Dr. GnanaDev Leaving As County Hospital Medical Director In June

COLTON – Arrowhead Regional Medical Center Medical Director Dr. Dev GnanaDev has announced that he will not ask for his medical director contract to be renewed when it expires at the end of June.
Dr. GnanaDev, who will continue to serve as chairman of the Arrowhead Regional Medical Center (ARMC) Department of Surgery, has served as medical director since 2000.
Arrowhead Regional is the main campus of the San Bernardino County Hospital.
In announcing GnanaDev’s exodus as medical director, the county referred to the post he is vacating as  “a part-time position.” The press release announcing GnanaDev’s leaving said the “reasons for his decision” were based upon a “mutually agreed upon decision between Dr. GnanaDev and the county of San Bernardino Board of Supervisors to expand the medical director position to a full-time job” and that as a consequence GnanaDev had a “desire to continue devoting more time to his surgical practice.”
Chairman of the board of supervisors Josie Gonzales said, “We face unprecedented challenges in health care, particularly because of health reform and the rapid pace of change in the industry. In light of this, we feel that expanding the medical director position at ARMC to full-time status will help position our Medical Center to meet these challenges.”
Gonzales indicated that the board will begin a nationwide search soon for a full-time medical director, with input from ARMC Director Patrick Petre and Dr. GnanaDev. The medical director oversees programs of medical students, interns, residents, physicians, surgeons and other medical personnel in accordance with standards established by various federal, state and local accrediting agencies. In addition, the medical director along with the ARMC director plans the hospital’s medical programs and determines what facilities and personnel are required to carry out those programs.
During Dr. GnanaDev’s tenure as medical director, ARMC has enjoyed vast growth in the area of patient services, clinical training programs for physicians and other personnel. He helped to establish or expand ARMC’s level II trauma center, the busiest for adult trauma care in the county, ten residency training programs, a level I primary stroke center, palliative care program, and consistent, high quality care.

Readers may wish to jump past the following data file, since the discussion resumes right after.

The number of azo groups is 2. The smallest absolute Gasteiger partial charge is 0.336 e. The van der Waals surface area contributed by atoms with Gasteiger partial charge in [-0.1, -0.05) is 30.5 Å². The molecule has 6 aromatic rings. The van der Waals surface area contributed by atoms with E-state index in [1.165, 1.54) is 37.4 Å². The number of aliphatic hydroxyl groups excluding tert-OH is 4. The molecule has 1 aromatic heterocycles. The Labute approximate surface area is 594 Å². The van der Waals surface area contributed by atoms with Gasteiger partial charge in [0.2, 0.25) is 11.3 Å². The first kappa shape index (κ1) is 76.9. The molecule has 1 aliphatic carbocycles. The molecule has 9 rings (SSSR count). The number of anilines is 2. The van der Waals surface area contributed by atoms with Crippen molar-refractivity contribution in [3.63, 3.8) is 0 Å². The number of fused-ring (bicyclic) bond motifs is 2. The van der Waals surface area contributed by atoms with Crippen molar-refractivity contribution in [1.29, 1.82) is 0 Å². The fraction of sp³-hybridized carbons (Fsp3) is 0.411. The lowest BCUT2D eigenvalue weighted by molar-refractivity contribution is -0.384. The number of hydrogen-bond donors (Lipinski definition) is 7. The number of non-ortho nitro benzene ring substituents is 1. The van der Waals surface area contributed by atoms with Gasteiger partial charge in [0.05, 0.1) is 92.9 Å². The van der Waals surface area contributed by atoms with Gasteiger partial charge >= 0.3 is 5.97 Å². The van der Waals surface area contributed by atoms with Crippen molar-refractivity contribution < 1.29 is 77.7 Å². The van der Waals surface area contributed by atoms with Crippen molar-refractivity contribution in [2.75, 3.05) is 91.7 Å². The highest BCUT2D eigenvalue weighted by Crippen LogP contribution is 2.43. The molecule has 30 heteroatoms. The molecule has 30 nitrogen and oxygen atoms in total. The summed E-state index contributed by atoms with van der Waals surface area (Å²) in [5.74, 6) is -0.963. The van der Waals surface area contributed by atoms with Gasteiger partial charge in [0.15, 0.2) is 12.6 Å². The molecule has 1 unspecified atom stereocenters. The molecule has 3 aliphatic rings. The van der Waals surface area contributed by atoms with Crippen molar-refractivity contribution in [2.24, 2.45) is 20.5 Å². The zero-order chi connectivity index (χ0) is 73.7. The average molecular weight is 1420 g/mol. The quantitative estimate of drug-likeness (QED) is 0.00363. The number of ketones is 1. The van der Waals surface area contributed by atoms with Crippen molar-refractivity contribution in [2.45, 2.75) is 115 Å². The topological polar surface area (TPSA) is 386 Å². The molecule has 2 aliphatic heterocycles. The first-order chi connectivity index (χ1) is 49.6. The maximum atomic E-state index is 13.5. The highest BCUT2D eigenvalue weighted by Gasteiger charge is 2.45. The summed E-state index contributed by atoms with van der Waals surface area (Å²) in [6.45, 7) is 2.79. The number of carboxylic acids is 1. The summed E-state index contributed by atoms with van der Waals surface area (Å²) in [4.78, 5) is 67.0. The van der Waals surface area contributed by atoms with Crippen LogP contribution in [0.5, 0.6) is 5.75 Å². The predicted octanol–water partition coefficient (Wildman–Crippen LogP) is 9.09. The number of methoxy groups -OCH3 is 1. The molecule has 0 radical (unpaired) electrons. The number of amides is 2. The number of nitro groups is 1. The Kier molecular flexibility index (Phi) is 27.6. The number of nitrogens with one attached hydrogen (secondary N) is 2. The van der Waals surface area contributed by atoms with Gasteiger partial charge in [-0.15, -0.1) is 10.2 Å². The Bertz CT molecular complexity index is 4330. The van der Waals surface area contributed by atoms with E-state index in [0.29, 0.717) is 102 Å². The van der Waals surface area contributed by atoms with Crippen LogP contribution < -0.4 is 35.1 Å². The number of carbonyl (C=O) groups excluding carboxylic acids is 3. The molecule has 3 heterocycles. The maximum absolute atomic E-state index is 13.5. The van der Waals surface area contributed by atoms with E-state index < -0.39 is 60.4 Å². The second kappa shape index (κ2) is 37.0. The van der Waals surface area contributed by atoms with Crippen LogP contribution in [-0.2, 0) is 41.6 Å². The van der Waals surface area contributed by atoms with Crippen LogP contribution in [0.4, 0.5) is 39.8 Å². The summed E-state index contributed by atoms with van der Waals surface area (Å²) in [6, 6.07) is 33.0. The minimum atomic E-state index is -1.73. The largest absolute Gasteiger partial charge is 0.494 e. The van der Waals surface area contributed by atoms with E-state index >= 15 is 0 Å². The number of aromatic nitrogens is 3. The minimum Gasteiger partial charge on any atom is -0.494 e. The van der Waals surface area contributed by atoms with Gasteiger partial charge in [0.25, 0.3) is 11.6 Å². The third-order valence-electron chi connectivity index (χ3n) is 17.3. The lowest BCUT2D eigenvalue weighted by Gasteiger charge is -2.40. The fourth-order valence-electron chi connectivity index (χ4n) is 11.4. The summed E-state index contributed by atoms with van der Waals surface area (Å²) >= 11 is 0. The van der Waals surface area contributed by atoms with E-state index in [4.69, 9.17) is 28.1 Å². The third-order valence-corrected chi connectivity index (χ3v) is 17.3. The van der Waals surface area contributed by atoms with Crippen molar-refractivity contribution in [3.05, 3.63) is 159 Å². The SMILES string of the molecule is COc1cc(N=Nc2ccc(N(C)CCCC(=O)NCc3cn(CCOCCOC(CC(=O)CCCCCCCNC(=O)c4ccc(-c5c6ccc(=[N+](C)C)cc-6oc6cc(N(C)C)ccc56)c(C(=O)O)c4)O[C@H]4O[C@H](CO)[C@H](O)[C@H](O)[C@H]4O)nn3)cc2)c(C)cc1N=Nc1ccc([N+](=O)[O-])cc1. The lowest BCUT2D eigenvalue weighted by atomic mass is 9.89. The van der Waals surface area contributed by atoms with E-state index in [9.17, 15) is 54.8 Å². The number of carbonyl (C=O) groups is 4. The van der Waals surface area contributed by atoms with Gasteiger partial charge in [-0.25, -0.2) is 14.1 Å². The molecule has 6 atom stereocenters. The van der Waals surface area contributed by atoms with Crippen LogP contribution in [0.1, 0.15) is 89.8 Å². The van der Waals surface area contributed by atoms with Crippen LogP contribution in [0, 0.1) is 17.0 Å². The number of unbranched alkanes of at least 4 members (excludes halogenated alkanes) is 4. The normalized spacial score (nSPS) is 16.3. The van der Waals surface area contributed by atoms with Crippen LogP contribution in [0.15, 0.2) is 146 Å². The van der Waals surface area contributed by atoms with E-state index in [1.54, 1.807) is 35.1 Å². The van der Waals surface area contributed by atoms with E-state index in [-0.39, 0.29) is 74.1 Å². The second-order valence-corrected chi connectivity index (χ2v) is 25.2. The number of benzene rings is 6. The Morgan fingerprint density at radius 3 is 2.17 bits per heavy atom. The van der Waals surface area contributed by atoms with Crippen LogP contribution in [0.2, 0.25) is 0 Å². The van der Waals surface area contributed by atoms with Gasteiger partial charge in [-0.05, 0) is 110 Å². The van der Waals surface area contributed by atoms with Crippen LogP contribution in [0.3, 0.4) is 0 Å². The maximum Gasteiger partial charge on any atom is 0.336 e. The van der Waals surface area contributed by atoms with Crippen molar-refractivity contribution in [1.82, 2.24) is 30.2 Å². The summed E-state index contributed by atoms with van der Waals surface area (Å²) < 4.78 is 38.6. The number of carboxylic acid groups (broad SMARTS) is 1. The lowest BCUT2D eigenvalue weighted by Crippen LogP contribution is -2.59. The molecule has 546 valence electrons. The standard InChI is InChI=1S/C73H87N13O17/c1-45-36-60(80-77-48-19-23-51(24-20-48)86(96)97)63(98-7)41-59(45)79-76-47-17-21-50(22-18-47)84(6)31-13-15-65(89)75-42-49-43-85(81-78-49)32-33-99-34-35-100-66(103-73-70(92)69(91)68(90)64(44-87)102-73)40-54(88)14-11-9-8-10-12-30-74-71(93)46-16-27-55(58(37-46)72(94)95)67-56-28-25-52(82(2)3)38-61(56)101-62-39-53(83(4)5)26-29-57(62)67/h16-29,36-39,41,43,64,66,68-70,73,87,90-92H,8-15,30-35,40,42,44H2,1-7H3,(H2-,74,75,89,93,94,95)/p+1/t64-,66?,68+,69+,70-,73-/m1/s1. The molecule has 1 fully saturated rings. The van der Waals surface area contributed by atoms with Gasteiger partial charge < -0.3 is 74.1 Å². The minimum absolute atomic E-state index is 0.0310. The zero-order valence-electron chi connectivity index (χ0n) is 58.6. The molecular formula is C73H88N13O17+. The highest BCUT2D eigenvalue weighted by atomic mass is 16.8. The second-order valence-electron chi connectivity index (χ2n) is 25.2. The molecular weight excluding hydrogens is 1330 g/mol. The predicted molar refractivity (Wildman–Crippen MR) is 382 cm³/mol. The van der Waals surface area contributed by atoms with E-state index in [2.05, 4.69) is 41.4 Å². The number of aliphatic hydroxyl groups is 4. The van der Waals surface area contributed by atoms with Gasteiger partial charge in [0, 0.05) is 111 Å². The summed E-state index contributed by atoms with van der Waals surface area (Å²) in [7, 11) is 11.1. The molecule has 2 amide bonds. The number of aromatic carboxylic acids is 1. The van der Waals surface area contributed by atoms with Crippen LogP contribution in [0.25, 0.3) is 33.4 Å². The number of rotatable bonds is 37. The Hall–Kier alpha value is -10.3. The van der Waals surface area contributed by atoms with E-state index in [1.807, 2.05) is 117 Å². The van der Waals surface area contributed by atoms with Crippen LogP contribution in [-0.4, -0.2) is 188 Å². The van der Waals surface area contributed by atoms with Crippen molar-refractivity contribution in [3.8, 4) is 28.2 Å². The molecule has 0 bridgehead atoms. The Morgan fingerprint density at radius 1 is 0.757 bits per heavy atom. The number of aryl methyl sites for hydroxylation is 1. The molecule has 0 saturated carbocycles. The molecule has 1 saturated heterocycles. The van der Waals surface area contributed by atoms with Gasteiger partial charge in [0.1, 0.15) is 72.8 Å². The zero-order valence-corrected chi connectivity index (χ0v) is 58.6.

But there has been rocky sledding at ARMC under GnanaDev’s watch and charges of conflicts of interest involving GnanaDev as well as lapses in medical care. One issue in this regard is GnanaDev’s role as medical director while he was simultaneously the head of the surgical company that is contracted to perform all manner of surgeries at the hospital. Moreover, there have been persistent reports that under GnanaDev, the hospital’s normal triage protocols were bypassed to provide preferential treatment including surgeries and diagnoses, and the provision of treatment, drugs, pain medication and other medical services to individuals of stature and power within the county’s governmental structure. According to sources close to the hospital’s operations, there were binders designated “Do Not Bill” and further documentation showing that a host of county VIPs, including Gonzales, were given expedited treatment at the hospital which went uncharted on the hospital’s standard data recording system.
On November 4, 2010, the FBI, accompanied by district attorney’s office investigators, served search warrants at the Arrowhead Regional Medical Center. Investigators working on behalf of the U.S. Attorney in Los Angeles seized more than a score of boxes full of documentation relating to both operations and billing practices at the county hospital. No charges have been forthcoming in the more than 17 months since that raid, although there have been rumors of GnanaDev’s imminent departure ever since.
Neither the county nor GnanaDev, who in December was appointed to the Medical Board of California by Governor Jerry Brown, made mention of the allegations of conflict of interest, favoritism to elite county officials or the FBI investigation in announcing his departure.
“My heart will always be at ARMC,” Dr. GnanaDev said. “But the reality is that I simply can’t devote all of my time and energy as a full-time medical director because of the challenges my surgery group is facing, my desire to continue practicing as a surgeon and additional time commitment with other projects, such as the California Medical Board and EMS Commission.”
County spokesman David Wert said  Gnana-Dev  “has played an important role in helping to establish the Medical Center as a premier, full-service hospital.”

Leave a Reply